“We knew we needed to find a way to consolidate all of the data in one database and to enable teachers and administrators to enter, access and report on data using one application linked to a single database.”
Additionally FMS knew it needed to migrate the existing Clipper-based, stand-alone systems to a client-server environment. To do this, FMS created the SELPA System II. This involved rewriting the various existing applications in Delphi and choosing a client-server database engine – preferably one that could support the existing DBF file format.
Advantage Database Server “Perfect for Our Needs”
After researching the options, FMS chose Advantage Database Server from Sybase iAnywhere.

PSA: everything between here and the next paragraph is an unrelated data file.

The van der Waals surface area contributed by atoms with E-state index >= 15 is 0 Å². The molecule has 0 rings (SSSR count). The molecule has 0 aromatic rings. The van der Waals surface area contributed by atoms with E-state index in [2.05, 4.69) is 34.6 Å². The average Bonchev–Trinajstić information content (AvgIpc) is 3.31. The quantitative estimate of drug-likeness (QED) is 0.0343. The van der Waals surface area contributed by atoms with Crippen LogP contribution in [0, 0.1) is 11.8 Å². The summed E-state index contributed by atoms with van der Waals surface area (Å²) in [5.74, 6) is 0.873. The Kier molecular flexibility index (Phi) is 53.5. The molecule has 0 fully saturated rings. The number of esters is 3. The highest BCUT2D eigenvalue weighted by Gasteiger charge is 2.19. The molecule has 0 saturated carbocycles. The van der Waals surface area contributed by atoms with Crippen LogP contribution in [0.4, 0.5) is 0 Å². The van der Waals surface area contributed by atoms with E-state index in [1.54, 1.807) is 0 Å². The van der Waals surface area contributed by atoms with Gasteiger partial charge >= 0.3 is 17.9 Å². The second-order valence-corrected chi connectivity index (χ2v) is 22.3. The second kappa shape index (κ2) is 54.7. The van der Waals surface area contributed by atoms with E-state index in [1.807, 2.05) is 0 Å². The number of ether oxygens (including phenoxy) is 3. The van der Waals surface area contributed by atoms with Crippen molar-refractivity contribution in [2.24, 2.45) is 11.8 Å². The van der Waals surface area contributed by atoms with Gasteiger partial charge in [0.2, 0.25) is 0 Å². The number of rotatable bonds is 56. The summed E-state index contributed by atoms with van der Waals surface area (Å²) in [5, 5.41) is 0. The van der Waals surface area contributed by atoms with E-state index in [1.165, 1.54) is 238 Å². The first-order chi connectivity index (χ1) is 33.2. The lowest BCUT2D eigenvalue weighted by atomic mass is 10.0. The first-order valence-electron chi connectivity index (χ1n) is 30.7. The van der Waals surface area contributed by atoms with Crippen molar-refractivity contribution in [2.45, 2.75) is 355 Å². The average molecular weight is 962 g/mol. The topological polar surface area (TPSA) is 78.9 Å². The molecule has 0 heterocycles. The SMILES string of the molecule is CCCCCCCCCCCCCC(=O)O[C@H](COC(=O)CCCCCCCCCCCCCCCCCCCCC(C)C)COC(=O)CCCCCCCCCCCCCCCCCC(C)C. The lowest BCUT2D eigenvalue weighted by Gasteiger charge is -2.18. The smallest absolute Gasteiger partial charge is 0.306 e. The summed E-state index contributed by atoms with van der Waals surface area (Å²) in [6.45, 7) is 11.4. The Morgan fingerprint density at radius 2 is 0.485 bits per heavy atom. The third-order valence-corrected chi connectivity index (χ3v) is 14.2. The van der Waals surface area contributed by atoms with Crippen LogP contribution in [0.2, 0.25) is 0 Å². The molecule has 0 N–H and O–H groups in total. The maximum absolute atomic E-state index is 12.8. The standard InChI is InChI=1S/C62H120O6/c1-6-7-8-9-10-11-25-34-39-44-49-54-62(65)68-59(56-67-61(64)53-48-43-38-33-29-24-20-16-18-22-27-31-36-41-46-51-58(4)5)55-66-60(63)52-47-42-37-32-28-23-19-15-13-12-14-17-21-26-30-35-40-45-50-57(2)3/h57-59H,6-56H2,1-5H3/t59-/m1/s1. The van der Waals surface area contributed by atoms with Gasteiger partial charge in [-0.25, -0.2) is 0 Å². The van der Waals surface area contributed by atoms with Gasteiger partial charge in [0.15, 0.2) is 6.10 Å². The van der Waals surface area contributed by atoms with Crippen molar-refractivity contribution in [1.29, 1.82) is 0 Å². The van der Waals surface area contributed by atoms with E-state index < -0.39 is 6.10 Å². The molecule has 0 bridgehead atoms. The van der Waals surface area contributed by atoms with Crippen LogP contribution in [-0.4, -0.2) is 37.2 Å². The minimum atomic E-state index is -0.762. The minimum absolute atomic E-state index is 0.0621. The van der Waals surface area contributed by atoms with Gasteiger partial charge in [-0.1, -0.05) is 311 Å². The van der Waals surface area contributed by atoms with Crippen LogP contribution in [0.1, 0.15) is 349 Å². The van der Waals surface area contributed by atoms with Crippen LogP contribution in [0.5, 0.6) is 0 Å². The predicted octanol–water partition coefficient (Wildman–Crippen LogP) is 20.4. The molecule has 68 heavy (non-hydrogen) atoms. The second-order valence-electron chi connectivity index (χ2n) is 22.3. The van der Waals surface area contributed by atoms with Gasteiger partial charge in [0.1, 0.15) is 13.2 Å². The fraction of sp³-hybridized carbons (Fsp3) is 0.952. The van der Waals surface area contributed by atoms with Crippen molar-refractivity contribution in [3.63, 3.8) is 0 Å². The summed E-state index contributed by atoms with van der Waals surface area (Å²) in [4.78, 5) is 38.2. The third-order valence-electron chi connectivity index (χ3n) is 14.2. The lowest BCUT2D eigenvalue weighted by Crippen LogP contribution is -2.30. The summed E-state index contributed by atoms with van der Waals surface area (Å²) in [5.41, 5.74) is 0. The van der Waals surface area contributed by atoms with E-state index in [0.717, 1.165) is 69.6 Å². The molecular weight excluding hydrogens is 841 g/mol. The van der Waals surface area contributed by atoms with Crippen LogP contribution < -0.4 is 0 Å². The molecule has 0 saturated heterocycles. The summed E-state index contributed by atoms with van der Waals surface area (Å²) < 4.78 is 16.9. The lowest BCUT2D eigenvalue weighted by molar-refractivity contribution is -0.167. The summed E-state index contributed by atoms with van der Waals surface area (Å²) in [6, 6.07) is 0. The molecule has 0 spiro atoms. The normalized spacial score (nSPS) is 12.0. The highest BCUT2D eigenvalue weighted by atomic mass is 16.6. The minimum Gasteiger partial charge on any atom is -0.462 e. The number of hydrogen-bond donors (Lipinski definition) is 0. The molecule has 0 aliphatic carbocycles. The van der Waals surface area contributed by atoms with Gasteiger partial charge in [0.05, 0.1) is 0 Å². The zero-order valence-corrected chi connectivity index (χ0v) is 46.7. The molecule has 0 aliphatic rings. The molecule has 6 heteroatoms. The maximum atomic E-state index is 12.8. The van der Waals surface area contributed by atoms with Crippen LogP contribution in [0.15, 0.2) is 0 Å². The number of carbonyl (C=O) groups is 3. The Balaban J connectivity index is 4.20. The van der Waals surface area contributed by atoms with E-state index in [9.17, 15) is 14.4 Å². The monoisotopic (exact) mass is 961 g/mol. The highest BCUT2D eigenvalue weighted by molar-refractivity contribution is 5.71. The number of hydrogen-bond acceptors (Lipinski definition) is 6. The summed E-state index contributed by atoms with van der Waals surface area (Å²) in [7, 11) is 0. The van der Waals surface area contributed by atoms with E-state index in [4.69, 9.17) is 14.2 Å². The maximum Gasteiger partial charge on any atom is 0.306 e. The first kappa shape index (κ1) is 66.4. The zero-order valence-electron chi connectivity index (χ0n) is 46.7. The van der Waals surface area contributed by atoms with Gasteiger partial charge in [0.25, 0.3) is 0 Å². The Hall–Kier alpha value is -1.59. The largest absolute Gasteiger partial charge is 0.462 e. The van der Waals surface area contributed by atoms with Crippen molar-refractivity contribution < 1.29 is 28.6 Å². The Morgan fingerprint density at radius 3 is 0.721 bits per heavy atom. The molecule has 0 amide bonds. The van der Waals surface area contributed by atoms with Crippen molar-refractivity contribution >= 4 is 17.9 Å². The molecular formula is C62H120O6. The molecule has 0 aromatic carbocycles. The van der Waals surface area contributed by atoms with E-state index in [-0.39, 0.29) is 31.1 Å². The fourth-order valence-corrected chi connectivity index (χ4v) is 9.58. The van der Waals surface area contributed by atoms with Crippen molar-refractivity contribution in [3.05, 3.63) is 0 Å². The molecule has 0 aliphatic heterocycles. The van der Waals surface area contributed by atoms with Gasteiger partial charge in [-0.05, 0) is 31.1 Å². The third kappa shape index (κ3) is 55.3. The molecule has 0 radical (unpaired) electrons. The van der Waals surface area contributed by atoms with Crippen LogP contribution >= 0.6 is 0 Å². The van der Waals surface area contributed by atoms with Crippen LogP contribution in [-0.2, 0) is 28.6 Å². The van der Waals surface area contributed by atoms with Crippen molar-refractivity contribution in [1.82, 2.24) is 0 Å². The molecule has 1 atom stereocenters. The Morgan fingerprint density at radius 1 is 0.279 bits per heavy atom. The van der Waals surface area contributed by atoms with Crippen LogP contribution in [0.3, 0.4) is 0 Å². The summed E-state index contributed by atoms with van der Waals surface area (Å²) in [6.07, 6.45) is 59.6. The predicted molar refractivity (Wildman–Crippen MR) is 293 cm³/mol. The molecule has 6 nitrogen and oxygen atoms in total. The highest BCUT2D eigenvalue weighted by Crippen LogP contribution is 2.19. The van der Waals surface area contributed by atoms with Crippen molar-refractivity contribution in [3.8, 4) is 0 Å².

“Advantage was perfect for our needs,” says Faucette, “because we could keep the existing data structure. Advantage sat right on top of the DBF files and we didn’t have to make major changes to the data structure. The existing database files could stay largely the way they were. That was one of the key features that sold us on Advantage. Another was the fact that the Advantage Internet Server provided secure communication between remote clients and the database server. The Advantage Local Server feature was another plus, as it allowed remote users to access frequently used tables directly on their PCs. This ability to mix and match connection methods within the same application enabled us to achieve very good performance. Users could access the database via the Internet, the organization’s WAN or directly on their local PCs.”